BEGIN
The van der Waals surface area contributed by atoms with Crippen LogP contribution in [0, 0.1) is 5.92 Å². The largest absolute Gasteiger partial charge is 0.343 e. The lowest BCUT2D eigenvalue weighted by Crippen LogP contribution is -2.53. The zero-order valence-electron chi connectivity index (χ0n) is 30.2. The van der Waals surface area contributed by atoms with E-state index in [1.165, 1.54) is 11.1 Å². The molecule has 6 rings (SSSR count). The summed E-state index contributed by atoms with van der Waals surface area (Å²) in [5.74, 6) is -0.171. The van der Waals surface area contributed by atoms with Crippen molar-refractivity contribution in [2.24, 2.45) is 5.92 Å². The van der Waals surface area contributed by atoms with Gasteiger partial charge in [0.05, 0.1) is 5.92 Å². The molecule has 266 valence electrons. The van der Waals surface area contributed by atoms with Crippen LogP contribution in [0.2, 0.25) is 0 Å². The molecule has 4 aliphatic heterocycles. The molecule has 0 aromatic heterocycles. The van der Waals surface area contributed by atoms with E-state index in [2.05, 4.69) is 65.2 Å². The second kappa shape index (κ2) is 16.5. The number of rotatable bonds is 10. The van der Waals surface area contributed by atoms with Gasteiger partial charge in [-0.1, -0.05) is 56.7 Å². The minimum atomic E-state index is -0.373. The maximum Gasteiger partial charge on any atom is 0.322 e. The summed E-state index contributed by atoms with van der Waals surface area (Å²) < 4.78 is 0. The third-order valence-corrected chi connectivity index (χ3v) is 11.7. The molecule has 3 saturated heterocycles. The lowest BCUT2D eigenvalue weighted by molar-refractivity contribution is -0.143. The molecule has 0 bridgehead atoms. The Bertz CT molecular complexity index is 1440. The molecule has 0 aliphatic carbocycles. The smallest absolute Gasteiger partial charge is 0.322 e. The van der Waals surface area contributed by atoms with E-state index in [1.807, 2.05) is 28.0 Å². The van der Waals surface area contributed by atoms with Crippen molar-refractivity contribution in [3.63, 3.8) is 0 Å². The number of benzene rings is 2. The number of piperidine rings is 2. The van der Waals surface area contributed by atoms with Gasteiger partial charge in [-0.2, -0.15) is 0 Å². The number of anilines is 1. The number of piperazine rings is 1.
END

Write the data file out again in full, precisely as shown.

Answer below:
The van der Waals surface area contributed by atoms with Crippen LogP contribution in [0, 0.1) is 5.92 Å². The largest absolute Gasteiger partial charge is 0.343 e. The lowest BCUT2D eigenvalue weighted by Crippen LogP contribution is -2.53. The zero-order valence-electron chi connectivity index (χ0n) is 30.2. The van der Waals surface area contributed by atoms with E-state index in [1.165, 1.54) is 11.1 Å². The molecule has 6 rings (SSSR count). The summed E-state index contributed by atoms with van der Waals surface area (Å²) in [5.74, 6) is -0.171. The van der Waals surface area contributed by atoms with Crippen molar-refractivity contribution in [2.24, 2.45) is 5.92 Å². The van der Waals surface area contributed by atoms with Gasteiger partial charge in [0.05, 0.1) is 5.92 Å². The molecule has 266 valence electrons. The van der Waals surface area contributed by atoms with Crippen LogP contribution in [0.2, 0.25) is 0 Å². The molecule has 4 aliphatic heterocycles. The molecule has 0 aromatic heterocycles. The van der Waals surface area contributed by atoms with E-state index in [2.05, 4.69) is 65.2 Å². The second kappa shape index (κ2) is 16.5. The number of rotatable bonds is 10. The van der Waals surface area contributed by atoms with Gasteiger partial charge in [-0.1, -0.05) is 56.7 Å². The minimum atomic E-state index is -0.373. The maximum Gasteiger partial charge on any atom is 0.322 e. The summed E-state index contributed by atoms with van der Waals surface area (Å²) < 4.78 is 0. The third-order valence-corrected chi connectivity index (χ3v) is 11.7. The molecule has 3 saturated heterocycles. The lowest BCUT2D eigenvalue weighted by molar-refractivity contribution is -0.143. The molecule has 0 bridgehead atoms. The Bertz CT molecular complexity index is 1440. The molecule has 0 aliphatic carbocycles. The smallest absolute Gasteiger partial charge is 0.322 e. The van der Waals surface area contributed by atoms with E-state index in [1.807, 2.05) is 28.0 Å². The van der Waals surface area contributed by atoms with Crippen molar-refractivity contribution in [3.63, 3.8) is 0 Å². The number of benzene rings is 2. The number of piperidine rings is 2. The van der Waals surface area contributed by atoms with Gasteiger partial charge in [-0.2, -0.15) is 0 Å². The number of anilines is 1. The number of piperazine rings is 1.